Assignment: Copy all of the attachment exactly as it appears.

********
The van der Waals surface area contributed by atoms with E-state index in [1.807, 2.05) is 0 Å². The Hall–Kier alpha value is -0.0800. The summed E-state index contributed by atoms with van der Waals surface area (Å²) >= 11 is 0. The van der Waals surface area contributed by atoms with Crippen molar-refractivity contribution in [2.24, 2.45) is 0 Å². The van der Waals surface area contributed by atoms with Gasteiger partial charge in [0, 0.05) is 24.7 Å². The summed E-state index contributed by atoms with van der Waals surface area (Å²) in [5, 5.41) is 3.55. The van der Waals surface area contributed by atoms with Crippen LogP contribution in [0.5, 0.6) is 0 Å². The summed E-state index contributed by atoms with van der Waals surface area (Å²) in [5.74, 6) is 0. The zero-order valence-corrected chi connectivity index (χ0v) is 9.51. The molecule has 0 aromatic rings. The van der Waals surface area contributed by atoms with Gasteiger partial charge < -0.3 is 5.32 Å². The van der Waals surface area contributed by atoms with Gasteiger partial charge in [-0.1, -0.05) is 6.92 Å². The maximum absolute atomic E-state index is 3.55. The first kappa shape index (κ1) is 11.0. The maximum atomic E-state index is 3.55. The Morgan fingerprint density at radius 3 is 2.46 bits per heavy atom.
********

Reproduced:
The van der Waals surface area contributed by atoms with E-state index in [1.807, 2.05) is 0 Å². The Hall–Kier alpha value is -0.0800. The summed E-state index contributed by atoms with van der Waals surface area (Å²) >= 11 is 0. The van der Waals surface area contributed by atoms with Crippen molar-refractivity contribution in [2.24, 2.45) is 0 Å². The van der Waals surface area contributed by atoms with Gasteiger partial charge in [0, 0.05) is 24.7 Å². The summed E-state index contributed by atoms with van der Waals surface area (Å²) in [5, 5.41) is 3.55. The van der Waals surface area contributed by atoms with Crippen LogP contribution in [0.5, 0.6) is 0 Å². The summed E-state index contributed by atoms with van der Waals surface area (Å²) in [5.74, 6) is 0. The zero-order valence-corrected chi connectivity index (χ0v) is 9.51. The molecule has 0 aromatic rings. The van der Waals surface area contributed by atoms with Gasteiger partial charge < -0.3 is 5.32 Å². The van der Waals surface area contributed by atoms with Gasteiger partial charge in [-0.1, -0.05) is 6.92 Å². The maximum absolute atomic E-state index is 3.55. The first kappa shape index (κ1) is 11.0. The maximum atomic E-state index is 3.55. The Morgan fingerprint density at radius 3 is 2.46 bits per heavy atom.